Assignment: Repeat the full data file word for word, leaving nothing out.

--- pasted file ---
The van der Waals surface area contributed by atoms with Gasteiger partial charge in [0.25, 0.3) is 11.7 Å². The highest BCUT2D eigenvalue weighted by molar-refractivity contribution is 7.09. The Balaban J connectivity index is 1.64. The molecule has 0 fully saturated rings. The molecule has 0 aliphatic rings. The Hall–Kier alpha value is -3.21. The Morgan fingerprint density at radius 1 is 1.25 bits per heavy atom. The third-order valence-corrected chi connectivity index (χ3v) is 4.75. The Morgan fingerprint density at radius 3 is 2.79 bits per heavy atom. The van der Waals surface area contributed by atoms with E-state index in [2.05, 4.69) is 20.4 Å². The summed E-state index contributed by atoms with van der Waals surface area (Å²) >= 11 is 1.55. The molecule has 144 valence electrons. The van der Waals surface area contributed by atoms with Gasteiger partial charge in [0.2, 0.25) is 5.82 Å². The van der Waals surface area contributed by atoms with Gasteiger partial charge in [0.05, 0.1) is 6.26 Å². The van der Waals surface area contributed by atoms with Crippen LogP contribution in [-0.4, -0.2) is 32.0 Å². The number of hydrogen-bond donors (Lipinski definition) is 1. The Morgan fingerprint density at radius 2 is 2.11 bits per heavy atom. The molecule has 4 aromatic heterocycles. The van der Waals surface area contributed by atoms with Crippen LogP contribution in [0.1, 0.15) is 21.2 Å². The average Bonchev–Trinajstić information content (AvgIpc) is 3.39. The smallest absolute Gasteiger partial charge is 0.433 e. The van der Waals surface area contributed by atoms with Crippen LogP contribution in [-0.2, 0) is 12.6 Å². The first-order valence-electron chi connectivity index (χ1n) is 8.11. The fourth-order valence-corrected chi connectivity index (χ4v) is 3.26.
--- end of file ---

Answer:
The van der Waals surface area contributed by atoms with Gasteiger partial charge in [0.25, 0.3) is 11.7 Å². The highest BCUT2D eigenvalue weighted by molar-refractivity contribution is 7.09. The Balaban J connectivity index is 1.64. The molecule has 0 fully saturated rings. The molecule has 0 aliphatic rings. The Hall–Kier alpha value is -3.21. The Morgan fingerprint density at radius 1 is 1.25 bits per heavy atom. The third-order valence-corrected chi connectivity index (χ3v) is 4.75. The Morgan fingerprint density at radius 3 is 2.79 bits per heavy atom. The van der Waals surface area contributed by atoms with E-state index in [2.05, 4.69) is 20.4 Å². The summed E-state index contributed by atoms with van der Waals surface area (Å²) >= 11 is 1.55. The molecule has 144 valence electrons. The van der Waals surface area contributed by atoms with Gasteiger partial charge in [0.2, 0.25) is 5.82 Å². The van der Waals surface area contributed by atoms with Gasteiger partial charge in [0.05, 0.1) is 6.26 Å². The van der Waals surface area contributed by atoms with Crippen LogP contribution in [-0.4, -0.2) is 32.0 Å². The number of hydrogen-bond donors (Lipinski definition) is 1. The Morgan fingerprint density at radius 2 is 2.11 bits per heavy atom. The molecule has 4 aromatic heterocycles. The van der Waals surface area contributed by atoms with Crippen LogP contribution in [0.1, 0.15) is 21.2 Å². The average Bonchev–Trinajstić information content (AvgIpc) is 3.39. The smallest absolute Gasteiger partial charge is 0.433 e. The van der Waals surface area contributed by atoms with Crippen LogP contribution in [-0.2, 0) is 12.6 Å². The first-order valence-electron chi connectivity index (χ1n) is 8.11. The fourth-order valence-corrected chi connectivity index (χ4v) is 3.26.